The Judge considered and rejected Dalamd’s submission that it was sufficient for the insured to prove that the broker’s negligence had provided the insurer with a reasonably arguable ground to defend liability. He also rejected the argument that (were that sufficient) the broker’s position would be adequately protected by its ability to assert that the insured had failed to mitigate its loss if it chose not to sue its insurer (if the insurer’s position was very weak).
Second, the Judge stated that the position was different where the broker’s negligence had caused the insured’s position to be uncertain, with the result that the insured had entered into a reasonable settlement with the insurer. In that scenario it is open to the insured to sue the broker for the difference between the amount of the settlement and the full claim under the policy, without having to prove that the insurer’s defence for which the broker was responsible was a good one.
Third, the issue of whether or not there was some other reason why the insurance would not have provided an indemnity (for which the broker was not responsible) also fell to be decided on the balance of probabilities, rather than on a loss of a chance basis. If the Court decided that the insured’s insurance would not have responded in any event (i.e. for a reason for which the broker was not to blame) then, subject to a fourth point, the insured’s claim would fail.
The fourth point applies where there is a chance that, despite its strict legal rights, the insurer might not have refused the insured’s claim for a reason for which the broker was not to blame. In this scenario, damages did fall to be assessed on a loss of a chance basis, reflecting the chance that (absent the broker’s negligence) the insurer would have paid some or all of the claim, notwithstanding its strict legal right to decline an indemnity.
Causation – application to the facts
So far as the Freeholder’s claim was concerned, the Judge found that there was a breach of the External Storage Condition, which entitled Aviva to decline the claim. Therefore the Freeholder’s claim failed, because the broker was not negligent in relation to that ground of declinature. The Judge found that there was no chance that (absent the Broker’s negligence relating to the duty of disclosure) Aviva would have paid some or all of the claim despite the breach of the External Storage Condition.
So far as the Operator’s claim was concerned, the Judge found that the non-disclosures by the Operator for which the Broker was responsible were sufficient to entitle XL to avoid the Operator’s policy for material non-disclosure. While there were some additional non-disclosures for which the Broker was not responsible, these did not provide valid grounds entitling XL to avoid the policy.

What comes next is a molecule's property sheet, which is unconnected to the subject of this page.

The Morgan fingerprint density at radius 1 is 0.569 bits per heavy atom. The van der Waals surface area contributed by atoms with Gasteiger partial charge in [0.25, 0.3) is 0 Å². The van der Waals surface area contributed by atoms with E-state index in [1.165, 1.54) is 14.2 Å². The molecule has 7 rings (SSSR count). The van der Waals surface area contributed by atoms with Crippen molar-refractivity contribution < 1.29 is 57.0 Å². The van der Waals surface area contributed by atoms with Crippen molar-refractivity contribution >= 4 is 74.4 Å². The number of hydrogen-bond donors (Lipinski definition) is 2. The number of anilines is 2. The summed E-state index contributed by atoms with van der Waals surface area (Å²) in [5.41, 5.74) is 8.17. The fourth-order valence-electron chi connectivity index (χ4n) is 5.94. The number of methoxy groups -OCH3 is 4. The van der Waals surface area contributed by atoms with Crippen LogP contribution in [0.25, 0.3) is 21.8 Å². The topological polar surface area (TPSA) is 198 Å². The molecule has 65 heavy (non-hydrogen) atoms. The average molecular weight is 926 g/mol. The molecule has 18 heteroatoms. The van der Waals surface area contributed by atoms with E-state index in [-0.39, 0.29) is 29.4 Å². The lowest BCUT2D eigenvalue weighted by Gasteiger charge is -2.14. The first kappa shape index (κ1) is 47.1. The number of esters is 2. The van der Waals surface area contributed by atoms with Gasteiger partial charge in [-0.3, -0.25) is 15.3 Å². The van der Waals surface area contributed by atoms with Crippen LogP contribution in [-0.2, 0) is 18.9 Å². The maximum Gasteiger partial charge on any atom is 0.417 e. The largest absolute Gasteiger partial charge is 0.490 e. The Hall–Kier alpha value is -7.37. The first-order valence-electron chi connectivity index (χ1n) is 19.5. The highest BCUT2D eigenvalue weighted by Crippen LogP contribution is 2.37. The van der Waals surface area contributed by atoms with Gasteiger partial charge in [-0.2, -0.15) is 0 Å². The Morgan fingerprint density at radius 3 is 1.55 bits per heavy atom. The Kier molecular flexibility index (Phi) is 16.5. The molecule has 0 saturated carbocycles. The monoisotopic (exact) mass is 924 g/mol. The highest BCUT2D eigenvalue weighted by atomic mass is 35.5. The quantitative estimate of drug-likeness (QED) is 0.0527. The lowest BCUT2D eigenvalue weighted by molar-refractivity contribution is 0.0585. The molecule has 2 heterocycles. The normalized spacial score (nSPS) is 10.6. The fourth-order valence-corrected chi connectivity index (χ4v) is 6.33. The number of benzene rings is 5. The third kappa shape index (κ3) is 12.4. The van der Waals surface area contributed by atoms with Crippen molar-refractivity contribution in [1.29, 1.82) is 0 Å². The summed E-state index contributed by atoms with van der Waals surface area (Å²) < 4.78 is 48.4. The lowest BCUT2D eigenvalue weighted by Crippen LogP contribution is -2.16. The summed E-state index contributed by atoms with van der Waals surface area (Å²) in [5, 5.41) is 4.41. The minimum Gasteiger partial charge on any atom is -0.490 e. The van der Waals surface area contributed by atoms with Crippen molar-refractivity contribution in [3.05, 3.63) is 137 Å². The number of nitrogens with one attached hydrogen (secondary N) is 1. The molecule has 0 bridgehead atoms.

The result was that the Freeholder’s claim for damages for the loss of an indemnity from Aviva failed. However, the Operator’s claim for damages for the loss of an indemnity from XL succeeded. It therefore recovered damages in the amount of the value of its lost plant and machinery, namely £1,600,000.
The Dalamd decision calls for a binary approach to claims against brokers. The Court will have to determine, yes or no, whether grounds for which the broker was responsible entitled the insurer to refuse to pay the claim: if they did not, then the claim against the broker will fail. The Court will also have to determine, yes or no, whether grounds for which the broker was not responsible entitled the insurer to refuse to pay the claim: if they did, then (in the absence of any evidence the insurer would have chosen not to rely on its strict legal rights) the claim against the broker will also fail.
Such a binary approach is straightforward when the insurer is also a party to the proceedings (as the issues will be resolved as between the insured and the insurer). However, it may be difficult to apply in cases where the insurer is not a party to the proceedings. That is particularly so where issues of non-disclosure and misrepresentation arise, the determination of which depends on the evidence of individual underwriters, who are unlikely to be willing witnesses in proceedings between insured and broker. The issues will be even more complicated in cases governed by the Insurance Act 2015, where the issue of avoidance is no longer black and white, and proportionate remedies will fall for consideration.
The upshot is that (in the absence of an appropriate admission by the broker) unless the insurer’s position is overwhelmingly strong, it will be a risky strategy for an insured to bring proceedings against the broker alone. If it does so, it risks failing in its claim entirely, even if the Court is satisfied that the insurer’s position was well arguable. The safer course will be for the insured either (a) to reach a justifiable settlement with the insurer before suing the broker alone, or (b) to sue both the insurer and the broker, although that exposes it to the risk of having to pay at least one party’s defence costs.
Keywords: Brokers’ negligence